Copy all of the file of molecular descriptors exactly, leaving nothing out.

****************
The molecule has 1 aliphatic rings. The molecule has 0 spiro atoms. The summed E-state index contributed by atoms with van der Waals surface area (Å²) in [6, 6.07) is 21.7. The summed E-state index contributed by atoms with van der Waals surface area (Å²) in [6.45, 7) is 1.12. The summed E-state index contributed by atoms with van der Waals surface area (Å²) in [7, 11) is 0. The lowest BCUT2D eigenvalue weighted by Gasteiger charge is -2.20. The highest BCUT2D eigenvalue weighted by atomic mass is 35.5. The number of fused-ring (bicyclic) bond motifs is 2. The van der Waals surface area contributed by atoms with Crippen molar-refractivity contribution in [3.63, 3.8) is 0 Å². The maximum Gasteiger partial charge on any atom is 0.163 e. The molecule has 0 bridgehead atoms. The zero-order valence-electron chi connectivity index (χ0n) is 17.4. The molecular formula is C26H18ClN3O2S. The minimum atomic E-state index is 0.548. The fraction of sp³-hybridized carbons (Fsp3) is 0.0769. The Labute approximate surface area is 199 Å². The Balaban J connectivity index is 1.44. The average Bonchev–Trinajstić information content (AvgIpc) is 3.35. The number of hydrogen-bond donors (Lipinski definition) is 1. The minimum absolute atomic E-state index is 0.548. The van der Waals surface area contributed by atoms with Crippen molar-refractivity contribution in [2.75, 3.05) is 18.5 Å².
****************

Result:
The molecule has 1 aliphatic rings. The molecule has 0 spiro atoms. The summed E-state index contributed by atoms with van der Waals surface area (Å²) in [6, 6.07) is 21.7. The summed E-state index contributed by atoms with van der Waals surface area (Å²) in [6.45, 7) is 1.12. The summed E-state index contributed by atoms with van der Waals surface area (Å²) in [7, 11) is 0. The lowest BCUT2D eigenvalue weighted by Gasteiger charge is -2.20. The highest BCUT2D eigenvalue weighted by atomic mass is 35.5. The number of fused-ring (bicyclic) bond motifs is 2. The van der Waals surface area contributed by atoms with Crippen molar-refractivity contribution in [3.63, 3.8) is 0 Å². The maximum Gasteiger partial charge on any atom is 0.163 e. The molecule has 0 bridgehead atoms. The zero-order valence-electron chi connectivity index (χ0n) is 17.4. The molecular formula is C26H18ClN3O2S. The minimum atomic E-state index is 0.548. The fraction of sp³-hybridized carbons (Fsp3) is 0.0769. The Labute approximate surface area is 199 Å². The Balaban J connectivity index is 1.44. The average Bonchev–Trinajstić information content (AvgIpc) is 3.35. The number of hydrogen-bond donors (Lipinski definition) is 1. The minimum absolute atomic E-state index is 0.548. The van der Waals surface area contributed by atoms with Crippen molar-refractivity contribution in [2.75, 3.05) is 18.5 Å².